Healthy fats – Nuts, Avocado, EVOO and Fish


Are a fantastic ‘brain food’. Nuts are rich in omega 3 fatty acids which support concentration and cognition, Zinc which is involved in nerve transmission and can help facilitate memory and learning processes, Vitamin E and an array of B vitamins which support brain function. Nuts are also high in protein and fibre which keep you fuller for longer and reduce hunger and cravings. *opt for unsalted varieties.


Contains healthy monounsaturated fatty acids which promotes healthy blood flow – supporting brain function. Avocado has fibre and a range of other nutrients for satiety and good health.


Contains essential omega 3 fatty acids that support brain health. Having fish 2-3 times per week is recommended to obtain good amounts of essential fatty acids in your diet. Tin tuna or tin salmon work great as study snacks! Fish is also a good quality source of protein, which will keep you fuller for longer to sustain those long study sessions.

Extra Virgin Olive Oil or ‘EVOO’

Is a powerful antioxidant-packed oil with amazing benefits for our health. Compared to other oils, EVOO contains at least 10x the amount of antioxidants to support brain health and function. EVOO has also shown to support satiety – helping to manage hunger and cravings.

Healthy fats found in Avocado, EVOO, Fish and Nuts can help to keep brain cells flexible , reduce inflammation and improve nerve signalling – supporting overall cognition, memory, learning and attention during study!

Fruits and Vegetables

Fruits and vegetables contain phytonutrients – bioactive compounds that reduce inflammation and the risk of many diseases such as cancer, diabetes, cardiovascular disease, stroke and so on… So increasing our intake of these is beneficial in many ways! Further benefits include improved brain health, through their powerful antioxidant activity and general provision of vitamins and minerals that support brain health and function. Aim for two serves of fruit and five serves of vegetables daily!


Exercise releases endorphins and boosts mood, which can improve concentration, focus and memory processing while studying. This can also reduce stress and assist in the management of anxiety and depression. Exercise also stimulates new connections between cells in the brain that are responsible for learning and memory. Simple effects of exercise, such as increased heart rate, leads to more oxygen flow to the brain as well!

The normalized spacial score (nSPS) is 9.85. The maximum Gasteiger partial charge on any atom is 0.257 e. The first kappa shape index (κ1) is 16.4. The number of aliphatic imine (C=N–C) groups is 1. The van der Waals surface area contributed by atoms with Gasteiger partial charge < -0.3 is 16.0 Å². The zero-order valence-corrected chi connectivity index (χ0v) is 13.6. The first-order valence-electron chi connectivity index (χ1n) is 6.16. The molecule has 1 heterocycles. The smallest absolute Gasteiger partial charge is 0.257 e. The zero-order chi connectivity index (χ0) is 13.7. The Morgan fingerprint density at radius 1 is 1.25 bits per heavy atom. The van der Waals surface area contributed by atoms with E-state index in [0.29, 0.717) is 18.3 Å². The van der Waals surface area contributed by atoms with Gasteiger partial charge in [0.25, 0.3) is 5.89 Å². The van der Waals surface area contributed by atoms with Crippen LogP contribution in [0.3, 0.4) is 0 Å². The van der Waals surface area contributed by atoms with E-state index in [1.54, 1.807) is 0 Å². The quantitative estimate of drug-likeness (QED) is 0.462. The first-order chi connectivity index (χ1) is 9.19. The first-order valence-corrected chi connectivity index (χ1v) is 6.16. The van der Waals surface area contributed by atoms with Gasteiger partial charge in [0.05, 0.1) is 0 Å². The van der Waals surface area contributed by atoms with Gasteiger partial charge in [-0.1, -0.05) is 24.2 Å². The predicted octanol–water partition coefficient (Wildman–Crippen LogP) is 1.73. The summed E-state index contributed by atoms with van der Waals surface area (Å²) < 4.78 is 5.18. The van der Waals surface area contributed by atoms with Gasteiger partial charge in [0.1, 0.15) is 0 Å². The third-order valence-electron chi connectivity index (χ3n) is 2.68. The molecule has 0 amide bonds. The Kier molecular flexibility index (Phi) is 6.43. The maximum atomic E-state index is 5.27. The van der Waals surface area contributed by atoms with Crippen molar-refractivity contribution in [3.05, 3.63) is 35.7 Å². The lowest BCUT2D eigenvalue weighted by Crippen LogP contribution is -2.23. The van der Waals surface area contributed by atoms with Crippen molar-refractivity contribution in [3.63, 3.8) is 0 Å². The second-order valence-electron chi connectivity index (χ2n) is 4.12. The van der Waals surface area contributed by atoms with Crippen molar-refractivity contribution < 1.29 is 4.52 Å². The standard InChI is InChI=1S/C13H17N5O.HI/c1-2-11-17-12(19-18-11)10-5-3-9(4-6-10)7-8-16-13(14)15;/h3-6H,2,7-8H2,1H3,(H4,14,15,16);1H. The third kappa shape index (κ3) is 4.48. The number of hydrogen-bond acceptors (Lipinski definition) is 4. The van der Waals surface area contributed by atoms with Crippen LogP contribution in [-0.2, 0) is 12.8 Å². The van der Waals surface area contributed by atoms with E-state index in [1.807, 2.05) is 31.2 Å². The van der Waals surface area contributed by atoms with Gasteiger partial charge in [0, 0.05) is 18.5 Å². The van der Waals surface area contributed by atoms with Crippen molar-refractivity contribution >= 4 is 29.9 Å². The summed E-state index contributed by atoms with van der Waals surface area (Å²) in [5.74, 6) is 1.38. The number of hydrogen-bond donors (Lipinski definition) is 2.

Overall, following a healthy balanced diet and getting in some daily exercise is key to good nutrition during exams!


Dementia Australia 2020. What you eat and drink and your brain. Reviewed 2015

Gómez-Pinilla F. (2008). Brain foods: the effects of nutrients on brain function. Nature reviews. Neuroscience, 9(7), 568–578.

Ioannis Bakoyiannis, Afrodite Daskalopoulou, Vasilios Pergialiotis, Despina Perrea, Phytochemicals and cognitive health: Are flavonoids doing the trick?, Biomedicine & Pharmacotherapy, Volume 109, 2019, Pages 1488-1497, ISSN 0753-3322

Moore, K., Hughes, C., Ward, M., Hoey, L., & McNulty, H. (2018). Diet, nutrition and the ageing brain: Current evidence and new directions. Proceedings of the Nutrition Society, 77(2), 152-163. doi:10.1017/S0029665117004177

Wysoczański T, Sokoła-Wysoczańska E, Pękala J, Lochyński S, Czyż K, Bodkowski R, Herbinger G, Patkowska-Sokoła B, Librowski T. Omega-3 Fatty Acids and their Role in Central Nervous System – A Review. Curr Med Chem. 2016;23(8):816-31. doi: 10.2174/0929867323666160122114439. PMID: 26795198.


Claire Ward

Claire is a founder and director of Ward Nutrition. She leads a team of Accredited Pracitsing Dietitians who provide professional nutrition advice to those around the Central West.